Utica Community Schools receives excellent audit rating
Utica Community Schools receives excellent audit rating
Posted on 10/11/2016
A photo of the front page of the UCS Audit report

Utica Community Schools continues to meet the highest standards for its financial controls and accountability to taxpayers, according to auditors.

Donna Hanson, CPA and partner in the auditing firm of Plante Moran, said that for the 14th straight year, Utica Community Schools officials received “the highest level of assurance we can provide that the district’s financial statements are fairly stated” with an “excellent” rating.

“The district has a sound budget process in place,” Hanson said.

The firm awarded the district an “unmodified” opinion with no findings – which Hanson said illustrates the district has strong internal controls for its expenditures and meets all criteria for federal grants.

Hanson noted that the district’s strong financial reporting process has earned it a certificate of excellence from the Association of School Business Officials International for the fifth year.

“This year’s audit reflects the Board of Education’s commitment to meet our high expectations for fiscal integrity,” said Board of Education President Gene Klida.

The 2016-2017 audit reported that the district finished with $274 million in expenditures, with 81 percent of its costs directly supporting classroom instruction, including teachers, counselors and paraprofessionals. 

This year, 21 percent of the district’s overall budget – or $56.8 million – will go towards state-mandated retirement costs. This includes the State of Michigan’s contribution as restricted revenue to the retirement fund of $19.3 million.

Overall, revenues for the school district are $276.8 million, with 80 percent of the funding coming from the State of Michigan. This includes $5.5 million in one-time revenue through the sale of land.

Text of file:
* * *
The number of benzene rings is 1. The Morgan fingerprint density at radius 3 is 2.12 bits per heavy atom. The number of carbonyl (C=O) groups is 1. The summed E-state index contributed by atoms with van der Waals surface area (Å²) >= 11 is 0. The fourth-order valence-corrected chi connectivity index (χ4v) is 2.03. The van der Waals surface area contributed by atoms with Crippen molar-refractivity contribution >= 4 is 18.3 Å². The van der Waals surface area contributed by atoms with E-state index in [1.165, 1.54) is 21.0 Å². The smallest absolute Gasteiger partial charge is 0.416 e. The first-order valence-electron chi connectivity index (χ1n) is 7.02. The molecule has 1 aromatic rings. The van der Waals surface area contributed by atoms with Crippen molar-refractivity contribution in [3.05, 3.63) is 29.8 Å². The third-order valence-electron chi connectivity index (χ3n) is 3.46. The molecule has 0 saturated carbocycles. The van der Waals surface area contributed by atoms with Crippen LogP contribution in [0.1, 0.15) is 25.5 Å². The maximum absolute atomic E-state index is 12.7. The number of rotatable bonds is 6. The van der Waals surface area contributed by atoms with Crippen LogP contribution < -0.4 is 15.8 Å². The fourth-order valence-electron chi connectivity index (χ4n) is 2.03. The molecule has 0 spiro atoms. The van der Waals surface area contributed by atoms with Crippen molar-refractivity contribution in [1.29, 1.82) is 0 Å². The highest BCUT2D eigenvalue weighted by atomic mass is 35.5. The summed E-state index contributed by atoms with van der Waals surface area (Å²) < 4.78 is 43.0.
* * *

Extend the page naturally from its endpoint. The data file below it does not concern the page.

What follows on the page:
Despite the district’s work to meet high accounting and reporting standards, Hanson noted that the redirection of school funding by state lawmakers presents continued challenges to UCS. 

 



 
Below are links for the 2016-17 audit:



“Utica Community Schools continues to be required to function in an extremely challenging fiscal environment,” she said.

UCS, like all Michigan districts, is dependent on the state for funding. The State of Michigan currently uses a 2X formula to allocate funding to Michigan school districts and charter schools, where lower funded, minimum foundation districts have received up to seven times more in revenue growth than UCS over the past ten years.

As a result, UCS has received an increase of only $60 per pupil since 2007 – or an average of $6 per pupil each year. This represents a less than one percent growth in per pupil revenue. During the same period, the Consumer Price Index, which measures inflation, has grown by nearly 20 percent.